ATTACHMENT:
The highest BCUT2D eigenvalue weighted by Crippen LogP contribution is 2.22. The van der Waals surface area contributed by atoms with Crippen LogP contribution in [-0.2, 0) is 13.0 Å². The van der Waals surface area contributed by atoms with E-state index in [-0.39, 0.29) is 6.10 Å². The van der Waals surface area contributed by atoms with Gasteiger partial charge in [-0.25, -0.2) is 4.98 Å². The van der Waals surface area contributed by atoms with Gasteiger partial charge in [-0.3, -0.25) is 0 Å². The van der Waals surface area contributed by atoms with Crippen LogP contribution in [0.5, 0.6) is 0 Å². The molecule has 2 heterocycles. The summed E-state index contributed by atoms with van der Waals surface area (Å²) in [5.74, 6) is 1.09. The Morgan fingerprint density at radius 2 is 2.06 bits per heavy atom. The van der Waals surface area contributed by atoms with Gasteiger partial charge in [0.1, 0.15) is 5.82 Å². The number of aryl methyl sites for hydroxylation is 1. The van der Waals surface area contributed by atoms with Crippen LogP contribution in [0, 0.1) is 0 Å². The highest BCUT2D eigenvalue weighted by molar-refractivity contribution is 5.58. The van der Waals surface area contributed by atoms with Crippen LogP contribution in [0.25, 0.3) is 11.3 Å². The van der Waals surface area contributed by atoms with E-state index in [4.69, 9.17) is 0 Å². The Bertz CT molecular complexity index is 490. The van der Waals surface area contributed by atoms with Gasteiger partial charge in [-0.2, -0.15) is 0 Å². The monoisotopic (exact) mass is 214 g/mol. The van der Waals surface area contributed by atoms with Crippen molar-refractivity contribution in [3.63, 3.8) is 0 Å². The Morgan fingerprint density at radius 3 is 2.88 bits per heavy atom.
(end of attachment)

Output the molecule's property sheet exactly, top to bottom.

The highest BCUT2D eigenvalue weighted by Crippen LogP contribution is 2.22. The van der Waals surface area contributed by atoms with Crippen LogP contribution in [-0.2, 0) is 13.0 Å². The van der Waals surface area contributed by atoms with E-state index in [-0.39, 0.29) is 6.10 Å². The van der Waals surface area contributed by atoms with Gasteiger partial charge in [-0.25, -0.2) is 4.98 Å². The van der Waals surface area contributed by atoms with Gasteiger partial charge in [-0.3, -0.25) is 0 Å². The van der Waals surface area contributed by atoms with Crippen LogP contribution in [0.5, 0.6) is 0 Å². The molecule has 2 heterocycles. The summed E-state index contributed by atoms with van der Waals surface area (Å²) in [5.74, 6) is 1.09. The Morgan fingerprint density at radius 2 is 2.06 bits per heavy atom. The van der Waals surface area contributed by atoms with Gasteiger partial charge in [0.1, 0.15) is 5.82 Å². The number of aryl methyl sites for hydroxylation is 1. The van der Waals surface area contributed by atoms with Crippen LogP contribution in [0, 0.1) is 0 Å². The highest BCUT2D eigenvalue weighted by molar-refractivity contribution is 5.58. The van der Waals surface area contributed by atoms with Crippen LogP contribution in [0.25, 0.3) is 11.3 Å². The van der Waals surface area contributed by atoms with E-state index in [4.69, 9.17) is 0 Å². The Bertz CT molecular complexity index is 490. The van der Waals surface area contributed by atoms with Gasteiger partial charge in [-0.2, -0.15) is 0 Å². The monoisotopic (exact) mass is 214 g/mol. The van der Waals surface area contributed by atoms with Crippen molar-refractivity contribution in [3.63, 3.8) is 0 Å². The Morgan fingerprint density at radius 3 is 2.88 bits per heavy atom.